Although crime actually declined between 1914 and 1918, Grasett was saddled with heavy responsibilities: war-time controls, monitoring aliens and radicals, enforcing the Ontario Temperance Act, and policing a large number of strikes. In the interest of patriotism and order, he banned outdoor anti-conscription meetings. When anti-foreigner riots broke out in August 1918, during a veterans’ convention, his police intervened reluctantly, and then with force, generating bad publicity and an investigation. The inquiry exonerated the department as a whole, but led to the dismissal of two inspectors, a sergeant, and a constable. Grasett’s greatest challenge, however, came from his own men, who were dissatisfied with wages, benefits, promotions, and disciplinary policies. In the fall of 1918 they organized a union in affiliation with the local Trades and Labor Council. The police strike that followed in December, combined with unrest among police in other Ontario centres, led to a provincial commission in 1919 headed by Sir William Ralph Meredith. During its hearings Grasett expressed disapproval of promotion by seniority, one of the bases of trade unionism. In late 1920 he retired as chief constable and was replaced by an officer who had risen from the ranks, Samuel James Dickson.
Grasett epitomized the patrician police leader of the era. He had much in common with long-time police magistrate and commissioner George Taylor Denison, a fellow veteran of the Fenian campaign. Grasett had played an important role in the royal tour of 1901 and for his contributions to the war effort he was made a cmg in 1916. A Conservative in politics, he was an Anglican in religion and served for a number of years as a warden of St James’ Cathedral and as a delegate to synods. He was socially active in several Toronto clubs, and belonged to the Canadian Military Institute and the Naval and Military Club of England.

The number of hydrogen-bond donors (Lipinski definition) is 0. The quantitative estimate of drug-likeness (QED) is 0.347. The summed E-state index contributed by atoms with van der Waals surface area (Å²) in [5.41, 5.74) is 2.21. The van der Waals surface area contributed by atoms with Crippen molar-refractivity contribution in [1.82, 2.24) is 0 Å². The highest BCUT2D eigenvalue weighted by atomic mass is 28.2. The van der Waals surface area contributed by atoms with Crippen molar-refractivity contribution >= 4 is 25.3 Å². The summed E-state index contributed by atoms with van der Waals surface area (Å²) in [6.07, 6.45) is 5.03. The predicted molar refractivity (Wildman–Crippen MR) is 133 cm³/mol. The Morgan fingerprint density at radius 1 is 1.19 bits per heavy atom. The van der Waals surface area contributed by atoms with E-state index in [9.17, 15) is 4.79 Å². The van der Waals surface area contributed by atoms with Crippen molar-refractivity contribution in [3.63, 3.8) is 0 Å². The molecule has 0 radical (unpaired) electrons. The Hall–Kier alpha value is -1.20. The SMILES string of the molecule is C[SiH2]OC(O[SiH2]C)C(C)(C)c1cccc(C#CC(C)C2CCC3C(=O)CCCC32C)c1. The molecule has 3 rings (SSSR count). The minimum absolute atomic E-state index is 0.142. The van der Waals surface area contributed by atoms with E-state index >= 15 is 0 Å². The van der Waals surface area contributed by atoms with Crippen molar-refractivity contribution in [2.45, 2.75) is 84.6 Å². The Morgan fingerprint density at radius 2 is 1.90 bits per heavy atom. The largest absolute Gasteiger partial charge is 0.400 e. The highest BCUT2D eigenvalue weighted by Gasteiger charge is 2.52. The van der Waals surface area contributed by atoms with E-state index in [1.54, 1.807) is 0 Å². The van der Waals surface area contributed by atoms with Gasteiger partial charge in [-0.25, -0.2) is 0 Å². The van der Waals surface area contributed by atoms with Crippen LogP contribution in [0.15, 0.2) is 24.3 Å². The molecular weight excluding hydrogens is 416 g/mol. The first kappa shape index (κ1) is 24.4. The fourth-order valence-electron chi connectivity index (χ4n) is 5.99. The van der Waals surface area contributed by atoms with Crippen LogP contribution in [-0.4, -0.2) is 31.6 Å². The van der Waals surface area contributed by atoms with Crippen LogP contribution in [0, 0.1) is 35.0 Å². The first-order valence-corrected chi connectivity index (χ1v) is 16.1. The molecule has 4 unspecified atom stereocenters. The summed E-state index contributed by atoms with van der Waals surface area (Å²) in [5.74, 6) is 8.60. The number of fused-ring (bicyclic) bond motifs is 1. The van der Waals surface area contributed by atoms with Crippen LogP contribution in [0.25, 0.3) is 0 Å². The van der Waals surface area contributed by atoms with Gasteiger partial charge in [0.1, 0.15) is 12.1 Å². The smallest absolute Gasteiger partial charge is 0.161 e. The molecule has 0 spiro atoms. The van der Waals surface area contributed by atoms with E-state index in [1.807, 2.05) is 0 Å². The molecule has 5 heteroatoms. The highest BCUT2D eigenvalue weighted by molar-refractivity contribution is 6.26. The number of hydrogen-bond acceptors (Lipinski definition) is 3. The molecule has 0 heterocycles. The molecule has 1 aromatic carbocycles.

Predeceased in 1926 by his wife, who passed on her inherited wealth, Grasett died of pneumonia at his home on Clarendon Avenue in 1930. He received a full police and military funeral, and was buried in St James’ Cemetery. In eulogies that focused on his career in policing, city officials, mindful or not of events in 1918–19, spoke of a record of unblemished achievement. One-time mayor Thomas Langton Church* believed that “only those intimately connected with the police force could appreciate adequately his services,” while Charles Alfred Maguire, a former controller and mayor, stated to the Globe that, in contrast to the experience of other cities, “no one had ever been able to attack the Toronto police force or its head.”
AO, RG 22-305, nos.56821, 65543. Globe, 30 Sept.–2 Oct. 1930. Toronto Daily Star, 6–7 Sept. 1905. World (Toronto), 19 Oct. 1887. Canadian annual rev., 1916: 802; 1918: 334–35, 586–87. Canadian men and women of the time (Morgan; 1898 and 1912). Canadian Municipal Journal, and Telephone and Building News (Montreal), 2 (1906): 387–88. Canadian Police Bull. (Toronto), December 1930. E. M. Chadwick, Ontarian families: genealogies of United-Empire-Loyalist and other pioneer families of Upper Canada (2v., Toronto, 1894–98; repr., 2v. in 1, Lambertville, N.J., ), 2. T. E. Champion, History of the 10th Royals and of the Royal Grenadiers, from the formation of the regiment until 1896 (Toronto, 1896). Chief Constables’ Assoc. of Canada, Proc. of the annual convention (Toronto), 1912–31. International Assoc. of Chiefs of Police, Annual session (Washington), 1902. Greg Marquis, “The early twentieth-century Toronto police institution” (phd thesis, Queen’s Univ., Kingston, Ont., 1987); Policing Canada’s century: a history of the Canadian Association of Chiefs of Police (Toronto, 1993). Middleton, Municipality of Toronto, vol.1: 178–80. Desmond Morton, Mayor Howland: the citizens’ candidate (Toronto, 1973). National encyclopedia of Canadian biography, ed. J. E. Middleton and W. S. Downs (2v., Toronto, 1935–37), 1: 178–80. R. E. Riendeau, “Servicing the modern city, 1900–30,” in Forging a consensus: historical essays on Toronto, ed. V. L. Russell (Toronto, 1984), 157–80. Toronto, Chief constable, Annual report, 1886–1920.